Does Being a Healthy Weight Really Have to Be Like Having a Part-time Job?

If it does, I’m screwed.  I won’t do it, at least not for long. 

Recently, I’ve had a discussion going with some readers about whether or not being vegan is enough to ensure a healthy weight for the long term.  A couple of ideas have emerged from our discussion and warrant a little thought.

#1.  Not all vegan foods are healthy.

Absolutely.  Oddly enough, potato chips, PayDay bars, Coke and french fries are all vegan.  But, eat a serving of those bad boys more than a couple times a month and prepare to kiss your healthy weight goodbye.  It is for just this reason that I must clarify what I mean when I say “vegan.”  Vegan is a short cut for saying a “plant-based, whole food diet.”  It’s made up of food from plants in an un-processed state.  I don’t mean raw, just not shot full of chemicals that will cause it to have the shelf life of a nuclear warhead.

#2.  You can have too much of a good thing.

The thought here is that if you eat too much food, even healthy food, even vegan food, you will still gain or fail to lose unwanted weight.  True, there’s definitely no denying that.  (After all, cows, hippos, and rhinos are vegan–not exactly slim and sexy.)  However, have you ever looked at the caloric and nutritional content of beans, spinach, barley, strawberries, etc.?  You are liable to get a serious case of the trots from all that fiber before you get a chance to over indulge yourself.  I’m not saying that you can’t eat too much plant-based, whole food.  I’m just saying that you’ll have to try really hard.

#3.  No matter what you’re eating, you’ll still have to count calories.

I’m going to go out on a limb here and give my personal, yet well-informed opinion without citing any particular research.  (I know that such research exists, I just don’t feel like interrupting my typing groove by looking for it.  Check out anything by Dr. Neil Barnard.  He’s pretty much the premiere authority on all things nutrition.)  But, it makes sense to me that my body knows what to do with natural food.  It knows what to keep and what to discard.  When I’m eating natural, whole food, I get full and satisfied.  I get plenty of fiber to keep things moving along at a healthy pace.  I get plenty of nutrients to keep cells fed and regenerating.  My body does not have to treat the food I’m eating like toxic waste.  I don’t over work my liver, and therefore it is able to convert food to energy more efficiently.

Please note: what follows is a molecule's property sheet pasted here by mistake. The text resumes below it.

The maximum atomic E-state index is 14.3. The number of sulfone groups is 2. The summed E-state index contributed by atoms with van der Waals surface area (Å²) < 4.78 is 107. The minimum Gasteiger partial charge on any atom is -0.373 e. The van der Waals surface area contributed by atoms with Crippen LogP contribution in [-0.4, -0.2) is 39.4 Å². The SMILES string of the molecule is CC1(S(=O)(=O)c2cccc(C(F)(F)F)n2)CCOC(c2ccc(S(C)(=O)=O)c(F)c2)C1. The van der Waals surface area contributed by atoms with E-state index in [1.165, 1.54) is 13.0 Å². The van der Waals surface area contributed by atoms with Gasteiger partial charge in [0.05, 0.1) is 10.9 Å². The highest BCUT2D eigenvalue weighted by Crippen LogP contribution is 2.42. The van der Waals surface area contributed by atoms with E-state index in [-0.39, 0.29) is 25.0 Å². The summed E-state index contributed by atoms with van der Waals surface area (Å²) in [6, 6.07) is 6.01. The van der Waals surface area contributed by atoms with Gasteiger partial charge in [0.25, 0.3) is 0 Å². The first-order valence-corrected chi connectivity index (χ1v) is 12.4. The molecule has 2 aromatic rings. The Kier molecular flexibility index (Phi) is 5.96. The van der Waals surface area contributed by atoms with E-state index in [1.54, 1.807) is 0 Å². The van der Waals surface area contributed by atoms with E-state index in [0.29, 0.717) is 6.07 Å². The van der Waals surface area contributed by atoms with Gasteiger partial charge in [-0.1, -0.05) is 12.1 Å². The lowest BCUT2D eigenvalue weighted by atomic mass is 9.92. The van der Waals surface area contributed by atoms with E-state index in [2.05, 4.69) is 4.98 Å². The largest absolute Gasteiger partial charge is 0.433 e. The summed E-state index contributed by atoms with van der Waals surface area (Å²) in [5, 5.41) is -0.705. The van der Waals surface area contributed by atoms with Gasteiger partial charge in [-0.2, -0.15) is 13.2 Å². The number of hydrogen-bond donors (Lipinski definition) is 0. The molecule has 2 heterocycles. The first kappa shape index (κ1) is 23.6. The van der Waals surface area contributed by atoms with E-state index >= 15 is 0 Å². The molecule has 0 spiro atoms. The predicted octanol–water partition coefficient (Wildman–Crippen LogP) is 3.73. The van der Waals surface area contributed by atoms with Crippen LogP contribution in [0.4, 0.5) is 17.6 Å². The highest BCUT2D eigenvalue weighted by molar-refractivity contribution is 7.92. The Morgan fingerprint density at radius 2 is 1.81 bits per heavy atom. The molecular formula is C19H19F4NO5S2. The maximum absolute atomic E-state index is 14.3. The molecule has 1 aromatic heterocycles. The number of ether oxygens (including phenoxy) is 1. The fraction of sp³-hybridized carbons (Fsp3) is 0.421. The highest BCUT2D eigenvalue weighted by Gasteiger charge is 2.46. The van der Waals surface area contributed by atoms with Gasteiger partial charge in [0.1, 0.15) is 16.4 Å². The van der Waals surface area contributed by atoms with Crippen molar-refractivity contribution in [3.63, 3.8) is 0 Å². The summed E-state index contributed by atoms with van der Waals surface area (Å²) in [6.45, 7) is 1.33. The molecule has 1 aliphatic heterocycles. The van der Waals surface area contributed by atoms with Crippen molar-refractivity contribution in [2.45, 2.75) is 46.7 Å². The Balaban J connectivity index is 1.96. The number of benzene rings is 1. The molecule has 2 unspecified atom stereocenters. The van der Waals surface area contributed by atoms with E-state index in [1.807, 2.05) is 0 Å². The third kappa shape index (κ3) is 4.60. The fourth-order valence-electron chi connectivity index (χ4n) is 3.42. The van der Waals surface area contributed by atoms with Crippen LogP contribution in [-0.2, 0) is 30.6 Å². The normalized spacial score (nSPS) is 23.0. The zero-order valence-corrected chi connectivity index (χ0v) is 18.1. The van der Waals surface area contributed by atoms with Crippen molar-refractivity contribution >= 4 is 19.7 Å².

Call me crazy, but I have to assume that my body is as capable of taking care of itself as every wild animal’s running around.  (When was the last time you saw a fat squirrel.)  But, our consumption-crazed culture has thwarted our natural instincts and undermined our bodies’ regulatory capacities (thus, there are plenty of fat domestic animals–you know, animals fed by humans).  When we get out of our own way and feed ourselves the food we actually need to eat, our bodies will behave.

#4.  Not all vegans are naturally thin.

I assume that we’re talking about whole-food vegans and not potato-chip vegans otherwise this would be a ridiculous thing to discuss.  But I agree, not all vegans are thin.  Some are more curvy, not fat, just curvy.  Some seem to carry a few more pounds than others.  Some are a little stocky.  Some aren’t very defined.   Some are shaped liked apples.  Some are shaped like pears.  No shit.  In case you’ve forgotten biology class, no two humans are exactly alike.  The shape your body assumes as it grows, matures, and ages will be different than mine.  Not necessarily better or worse, but different.  If you’re deciding the merits of healthy eating based on whether or not people who eat healthy all look like movie stars prepare to be disappointed.  Some of us didn’t win the genetic lottery. 

My opinion about healthy weight has changed as I’ve gotten older and observed my grandparents.  My grandmother was about 5’4″ (she’s shrunk a little as she approaches 90), and she always fought her weight.  She was never fat, but only because she was always vigilant.  She hovered around 140-150.  If her weight crept up to 160, it wouldn’t stay long.  She’d cut out desserts and second-helpings and dive into whatever exercise was the latest craze until she was back into her size 12’s.  As she’s aged, she’s gotten smaller and smaller.  Now, at 89, she has to work to keep weight on.  I look at her healthy weight when she was 60 and it was about 20 pounds more than she wanted.  But, I think that she was just the right size for her stage in life.  Her body held on to a little extra and as she’s aged, it’s had a little extra to spare.  She’s avoided being frail and sickly.  She could get normal seasonal viruses and not turn into a walking corpse.  She still has round cheeks that make her face look cheerful.  (I thank God for genes that hold onto a few extra pounds.  I plan to save them for later when I’m old and I really need them.)  Some one could have looked at my grandmother and decided that her healthy way of eating wasn’t really all that great because she wasn’t all that thin.  They would have been wrong.  There is more to health than the number on the scale.